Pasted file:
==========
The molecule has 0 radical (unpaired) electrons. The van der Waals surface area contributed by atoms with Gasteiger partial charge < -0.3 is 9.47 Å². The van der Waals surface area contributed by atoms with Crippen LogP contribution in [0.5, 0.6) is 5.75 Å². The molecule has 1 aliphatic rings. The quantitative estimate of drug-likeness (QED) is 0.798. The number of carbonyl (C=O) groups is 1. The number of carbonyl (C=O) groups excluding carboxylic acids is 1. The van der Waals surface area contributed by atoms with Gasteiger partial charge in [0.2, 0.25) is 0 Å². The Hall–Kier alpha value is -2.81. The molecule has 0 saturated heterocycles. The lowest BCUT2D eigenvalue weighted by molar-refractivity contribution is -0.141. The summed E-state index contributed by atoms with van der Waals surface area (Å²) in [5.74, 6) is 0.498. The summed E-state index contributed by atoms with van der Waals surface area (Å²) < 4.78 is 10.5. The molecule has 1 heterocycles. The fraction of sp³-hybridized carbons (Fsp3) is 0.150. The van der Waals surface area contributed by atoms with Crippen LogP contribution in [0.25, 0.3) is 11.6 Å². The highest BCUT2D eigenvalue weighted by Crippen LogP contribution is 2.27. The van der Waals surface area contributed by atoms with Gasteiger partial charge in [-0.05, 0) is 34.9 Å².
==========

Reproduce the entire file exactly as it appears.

The molecule has 0 radical (unpaired) electrons. The van der Waals surface area contributed by atoms with Gasteiger partial charge < -0.3 is 9.47 Å². The van der Waals surface area contributed by atoms with Crippen LogP contribution in [0.5, 0.6) is 5.75 Å². The molecule has 1 aliphatic rings. The quantitative estimate of drug-likeness (QED) is 0.798. The number of carbonyl (C=O) groups is 1. The number of carbonyl (C=O) groups excluding carboxylic acids is 1. The van der Waals surface area contributed by atoms with Gasteiger partial charge in [0.2, 0.25) is 0 Å². The Hall–Kier alpha value is -2.81. The molecule has 0 saturated heterocycles. The lowest BCUT2D eigenvalue weighted by molar-refractivity contribution is -0.141. The summed E-state index contributed by atoms with van der Waals surface area (Å²) in [5.74, 6) is 0.498. The summed E-state index contributed by atoms with van der Waals surface area (Å²) < 4.78 is 10.5. The molecule has 1 heterocycles. The fraction of sp³-hybridized carbons (Fsp3) is 0.150. The van der Waals surface area contributed by atoms with Crippen LogP contribution in [0.25, 0.3) is 11.6 Å². The highest BCUT2D eigenvalue weighted by Crippen LogP contribution is 2.27. The van der Waals surface area contributed by atoms with Gasteiger partial charge in [-0.05, 0) is 34.9 Å².